Talking points


Trying to convince someone that PR is the way forward? Here are a few tips with what we find works.

  • Democracy should mean every vote matters.  Proportional Representation (PR) is about ensuring every vote is counted equally. It is about ensuring that every Canadian can directly impact the election result, and therefore the formation of our government.

  • Though majoritarian voting systems like our current first-past-the-post (FPTP) work well when there are only two candidates, in a country like Canada – where since the 1920s we have had a multi-party system with three to five national parties winning seats in Parliament – the FPTP system produces very perverse results.

  • Since the First World War, Canada has elected seventeen “majority” governments, but only four of those governments actually received more than half the popular vote. Only FPTP allows a minority of the voters to elect a majority of the seats.

  • The current Liberal majority is a false majority, with a popular vote of 39.47%. The previous Conservative majority was also a false majority, elected in 2011 with 39.62% of the vote. It is worrying to know that under FPTP every vote does not count equally -- in riding after riding, when an MP can win with 30% of the vote, that leaves 70% of the votes “orphaned.

  • When voters feel that their vote will make no difference to the outcome, they are less likely to vote. Indeed, countries with some form of proportional representation have, on average, 7% higher voter turnout than those voting with FPTP or ranked ballots (i.e. majoritarian voting systems).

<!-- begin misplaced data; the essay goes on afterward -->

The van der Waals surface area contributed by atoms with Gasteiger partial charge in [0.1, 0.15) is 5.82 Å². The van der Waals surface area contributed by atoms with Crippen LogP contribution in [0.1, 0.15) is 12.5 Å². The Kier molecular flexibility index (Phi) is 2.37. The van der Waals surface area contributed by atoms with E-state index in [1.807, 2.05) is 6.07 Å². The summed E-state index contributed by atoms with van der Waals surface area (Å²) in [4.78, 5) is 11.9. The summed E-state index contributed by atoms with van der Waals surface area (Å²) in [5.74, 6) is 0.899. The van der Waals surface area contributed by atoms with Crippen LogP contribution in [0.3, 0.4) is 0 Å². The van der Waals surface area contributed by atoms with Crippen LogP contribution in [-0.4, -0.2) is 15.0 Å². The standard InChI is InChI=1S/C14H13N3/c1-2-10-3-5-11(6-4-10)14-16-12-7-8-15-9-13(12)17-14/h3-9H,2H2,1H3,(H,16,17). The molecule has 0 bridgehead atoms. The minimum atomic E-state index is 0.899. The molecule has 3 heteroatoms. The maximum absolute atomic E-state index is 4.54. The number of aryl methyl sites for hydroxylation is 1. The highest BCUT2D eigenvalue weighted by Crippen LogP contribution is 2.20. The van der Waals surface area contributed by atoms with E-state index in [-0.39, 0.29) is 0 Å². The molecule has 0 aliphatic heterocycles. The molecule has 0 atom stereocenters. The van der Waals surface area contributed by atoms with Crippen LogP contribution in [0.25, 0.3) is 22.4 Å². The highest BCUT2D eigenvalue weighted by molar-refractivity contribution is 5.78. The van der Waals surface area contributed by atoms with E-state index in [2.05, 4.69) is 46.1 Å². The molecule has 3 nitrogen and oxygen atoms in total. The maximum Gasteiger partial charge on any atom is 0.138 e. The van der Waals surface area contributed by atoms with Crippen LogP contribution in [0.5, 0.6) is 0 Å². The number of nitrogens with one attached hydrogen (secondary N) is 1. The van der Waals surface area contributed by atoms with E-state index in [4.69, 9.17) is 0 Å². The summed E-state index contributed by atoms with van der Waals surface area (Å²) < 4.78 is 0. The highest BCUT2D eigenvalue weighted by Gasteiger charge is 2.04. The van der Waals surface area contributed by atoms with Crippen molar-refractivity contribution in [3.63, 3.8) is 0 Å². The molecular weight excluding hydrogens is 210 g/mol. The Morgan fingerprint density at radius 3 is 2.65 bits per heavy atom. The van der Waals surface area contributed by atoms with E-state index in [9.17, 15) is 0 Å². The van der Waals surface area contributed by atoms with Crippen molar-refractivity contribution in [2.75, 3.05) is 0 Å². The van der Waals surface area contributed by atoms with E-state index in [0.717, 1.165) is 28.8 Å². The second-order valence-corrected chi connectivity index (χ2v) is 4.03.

• PR will create a more fair, balanced, accountable, or representative government.

  • PR is a tested system – Many of the most prosperous and stable democracies in the world use PR (Norway, New Zealand, Sweden, etc.)

  • If your MP is a woman, you may want to mention that all countries with 30% or more women in the legislature have PR.

  • The category of proportional representation embraces a wide range of systems, with almost infinitely possible variations to meet national conditions. That is what makes it such an appealing solution; essentially, a proportional voting system can be “customized” to fit the unique requirements of any country, including Canada.

  • Any electoral reform should satisfy the following three conditions:

    • Any proposed voting system must be proportional. That is, it must ensure that the number of parliamentary seats assigned to each party roughly matches the proportion of the popular vote received by each party.

    • Any proposed voting system must maintain an element of local representation. It is critical that MPs remain responsible for, and accountable to, their communities and constituents.

    • Any proposed voting system must be tailored to Canada’s distinct geographic and demographic demands. That includes – but is not limited to – ensuring that people living in less populous and geographically isolated regions maintain adequate representation, and guaranteeing that First Nations rights remain protected.